Introduction to Theoretical Physics/Mathematical Foundations/Arithmetic, Physics, and Mathematics

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Tentative outline for Arithmetic, Physics, and Mathematics; or the Units of Measurement

Units of Measurement as Mathematical Constants[edit]

  1. Physics and Mathematics begin with counting
    • 1 apple, 2 apples, etc.
    • Thus an "apple" in our records is a unit of measurement, the quantity in question being "number of apples"
  2. This evolves into simple arithmetic
    • 1 apple added to 1 apple is 2 apples
    • 10 apples subtracted from 30 apples is 20 apples
  3. Introduction of shorthand notation
    • 1\; apple + 1\; apple = 2\; apples
    • 30\; apples - 10\; apples = 20\; apples
  4. Mathematics can discard the physical objects in question and has the luxury of concerning itself with abstract concepts
    • 1 + 1 = 2
    • (1 + 1) \times a = 2 \times a
    • 1 \times a + 1 \times a = 2 \times a
  5. Whereas in mathematics the constant a represents a numerical constant, in physics this constant can represent a physical constant, thereby allowing physical objects to behave as mathematical entities in mathematical equations
    • 1 \times apple + 1 \times apple = 2 \times apple
  6. Units of measurements are important in mathematical equations since they represent critical information and errors in calculations will result if these physical constants are neglected
    • 1 + 1 = 2
      is wrong in the sense that
      1 \times apple + 1 \times orange = 1 \times apple + 1 \times orange
      is the only answer allowed under the rules of mathematics
  7. Also, care must be taken when we perform mathematical operations
    • (3 \times apples) \times (3 \times apples) = 9 \times apples^2
      represents 9 apples arranged in a square
    • (3 \times apples) \times (3 \times oranges) = 9 \times apples \times oranges
      creates a new physical quantity apple(orange) that is neither apples nor oranges! This is how new physical quantities, i.e. energy are created from lengths, times, and masses.

Basic Units of Measurement[edit]

  1. Time
    • Usually measured in seconds
      • Shorthand is s
        • 10 seconds
        • 10 s
    • Only unit of measurement not to be decimalized (although such a system does exist)
  2. Distance
    • Usually measured in meters
      • Shorthand is m
        • 10 meters
        • 10 m
  3. Mass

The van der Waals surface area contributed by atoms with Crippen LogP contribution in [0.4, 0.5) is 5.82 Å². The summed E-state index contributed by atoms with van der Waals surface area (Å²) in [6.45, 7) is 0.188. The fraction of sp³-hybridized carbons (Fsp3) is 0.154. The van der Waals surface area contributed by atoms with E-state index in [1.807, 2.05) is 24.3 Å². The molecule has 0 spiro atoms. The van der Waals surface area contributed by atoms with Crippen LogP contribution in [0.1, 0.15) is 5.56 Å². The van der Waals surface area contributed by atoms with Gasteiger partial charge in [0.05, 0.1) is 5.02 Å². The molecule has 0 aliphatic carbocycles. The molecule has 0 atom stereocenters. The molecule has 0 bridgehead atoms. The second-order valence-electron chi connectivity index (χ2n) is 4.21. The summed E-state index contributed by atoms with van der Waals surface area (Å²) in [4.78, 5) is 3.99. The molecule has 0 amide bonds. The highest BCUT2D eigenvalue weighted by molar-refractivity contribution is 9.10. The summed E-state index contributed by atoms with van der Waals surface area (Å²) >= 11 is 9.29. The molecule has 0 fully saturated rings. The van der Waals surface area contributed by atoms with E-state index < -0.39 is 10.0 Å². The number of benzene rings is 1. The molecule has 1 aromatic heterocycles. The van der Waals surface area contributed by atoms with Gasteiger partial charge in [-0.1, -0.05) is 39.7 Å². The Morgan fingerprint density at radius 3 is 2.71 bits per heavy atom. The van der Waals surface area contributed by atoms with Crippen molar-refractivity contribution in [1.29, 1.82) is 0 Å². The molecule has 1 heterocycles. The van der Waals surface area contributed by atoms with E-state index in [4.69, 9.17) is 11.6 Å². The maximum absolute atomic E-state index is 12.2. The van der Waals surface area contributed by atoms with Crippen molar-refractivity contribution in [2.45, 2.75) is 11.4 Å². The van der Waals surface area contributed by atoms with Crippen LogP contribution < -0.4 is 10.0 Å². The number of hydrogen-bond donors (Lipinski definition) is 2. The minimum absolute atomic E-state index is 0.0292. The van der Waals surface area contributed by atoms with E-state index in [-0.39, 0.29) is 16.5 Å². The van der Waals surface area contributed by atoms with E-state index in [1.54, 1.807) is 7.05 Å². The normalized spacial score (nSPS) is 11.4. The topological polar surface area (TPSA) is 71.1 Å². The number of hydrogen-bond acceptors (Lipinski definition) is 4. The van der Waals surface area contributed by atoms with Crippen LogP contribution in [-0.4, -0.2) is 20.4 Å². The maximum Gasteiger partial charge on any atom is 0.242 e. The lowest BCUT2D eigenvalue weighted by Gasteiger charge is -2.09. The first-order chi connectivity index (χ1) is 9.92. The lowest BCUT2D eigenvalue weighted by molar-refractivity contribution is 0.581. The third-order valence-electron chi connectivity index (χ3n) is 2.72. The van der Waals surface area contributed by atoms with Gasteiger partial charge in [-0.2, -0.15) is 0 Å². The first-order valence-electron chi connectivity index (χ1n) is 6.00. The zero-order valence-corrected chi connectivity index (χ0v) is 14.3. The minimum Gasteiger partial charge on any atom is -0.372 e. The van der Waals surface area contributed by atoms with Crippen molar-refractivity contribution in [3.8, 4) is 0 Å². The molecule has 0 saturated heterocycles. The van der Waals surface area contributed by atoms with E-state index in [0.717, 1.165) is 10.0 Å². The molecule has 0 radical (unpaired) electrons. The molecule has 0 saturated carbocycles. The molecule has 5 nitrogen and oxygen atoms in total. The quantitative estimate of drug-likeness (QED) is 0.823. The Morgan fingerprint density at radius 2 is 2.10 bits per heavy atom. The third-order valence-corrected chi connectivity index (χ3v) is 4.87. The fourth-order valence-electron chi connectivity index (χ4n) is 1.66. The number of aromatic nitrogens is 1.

• Base unit is the kilogram
      • Shorthand is kg
        • 10 kilograms
        • 10 kg
    • Sometimes measured in grams
      • Shorthand is g
        • 10 grams
        • 10 g

Derived Units of Measurement[edit]

  1. Area
    • Usually measured in meters squared
      • 10\; meters\times meters
      • 10\; square \ meters
      • 10\; \mbox{m}^2
  2. Volume
    • Usually measured in meters cubed
      • 10\; meters\times meters\times meters
      • 10\; cubic \ meters
      • 10\; \mbox{m}^3
  3. Density
    1. Linear density
      • Usually measured in kilograms per meter
        • 10\; kilograms \ per \ meter
        • 10\; \mbox{kg}/\mbox{m}
    2. Area density
      • Usually measured in kilograms per meter squared
        • 10\; kilograms \ per \ square \ meter
        • 10\; \mbox{kg}/\mbox{m}^2
    3. Volumetric density
      • Usually measured in kilograms per meters cubed
        • 10\; kilograms \ per \ cubic \ meter
        • 10\; \mbox{kg}/\mbox{m}^3

Scientific Notation[edit]

  • Shorthand notation for large or tiny numbers based on powers of 10
  1. Large
    • 1,000,000 = 10^6 = 1 \times 10^6
    • 2,500,000 = 2.5 \times 10^6
  2. Small
    • 0.001 = 10^{-3} = 1 \times 10^{-3}
    • 0.000234 = 2.34 \times 10^{-4}

Système International d'Unités (International System of Units, aka SI)[edit]

  • Further simplification of written numbers
    • 4,430 \mbox{ meters} = 4.43 \times 10^3 \mbox{ meters} = 4.43 \mbox{ kilometers}
    • 4,430 \mbox{ m} = 4.43 \times 10^3 \mbox{ m} = 4.43 \mbox{ km}
10^{-24} = yocto = y
10^{-21} = zepto = z
10^{-18} = atto = a
10^{-15} = temto = f
10^{-12} = pico = p
10^{-9} = nano = n
10^{-6} = micro = µ
10^{-3} = milli = m
10^{-2} = centi = c
10^{-1} = deci = d
10^1 = deka = da
10^2 = hecto = h
10^3 = kilo = k
10^6 = mega = M
10^9 = giga = G
10^{12} = tera = T
10^{15} = peta = P
10^{18} = exa = E
10^{21} = zetta = Z
10^{24} = yotta = Y

The Mathematics of Conversion Between Units[edit]

  1. In mathematical equations, units of measurement behave as constants
    • (1\mbox{ m} + 2\mbox{ m})\times 4\mbox{ m} = 12\mbox{ m}^2
  2. To convert from one unit of to another, we utilize an equation relating the two measurements
    • 1\mbox{ km} = 1000\mbox{ m} \,
  3. We can solve and substitute for the constant m
    • \frac{1}{1000}\mbox{ km} = \mbox{ m}
    • \left[1\left(\frac{1}{1000}\mbox{ km}\right) + 2\left(\frac{1}{1000}\mbox{ km}\right)\right]\times 4\left(\frac{1}{1000}\mbox{ km}\right) = 12 \left(\frac{1}{1000}\mbox{ km}\right)^2
    • \left(1\times 10^{-3}\mbox{ km} + 2\times 10^{-3}\mbox{ km}\right)\times 4\times 10^{-3}\mbox{ km} = 12\times 10^{-6}\mbox{ km}^2

The Mathematics of Conversion Between Units

  1. In mathematical equations, units of measurement behave as constants
         * (1\mbox{ m} + 2\mbox{ m})\times 4\mbox{ m} = 12\mbox{ m}^2
  2. To convert from one unit of to another, we utilize an equation relating the two measurements
         * 1\mbox{ km} = 1000\mbox{ m} \,
  3. We can solve and substitute for the constant m
         * \frac{1}{1000}\mbox{ km} = \mbox{ m}
         * \left[1\left(\frac{1}{1000}\mbox{ km}\right) + 2\left(\frac{1}{1000}\mbox{ km}\right)\right]\times 4\left(\frac{1}{1000}\mbox{ km}\right) = 12 \left(\frac{1}{1000}\mbox{ km}\right)^2
         * \left(1\times 10^{-3}\mbox{ km} + 2\times 10^{-3}\mbox{ km}\right)\times 4\times 10^{-3}\mbox{ km} = 12\times 10^{-6}\mbox{ km}^2

A Physicists' View of Calculus[edit]

  1. The derivative and small quantities
  2. The integral and summation of infinite quantities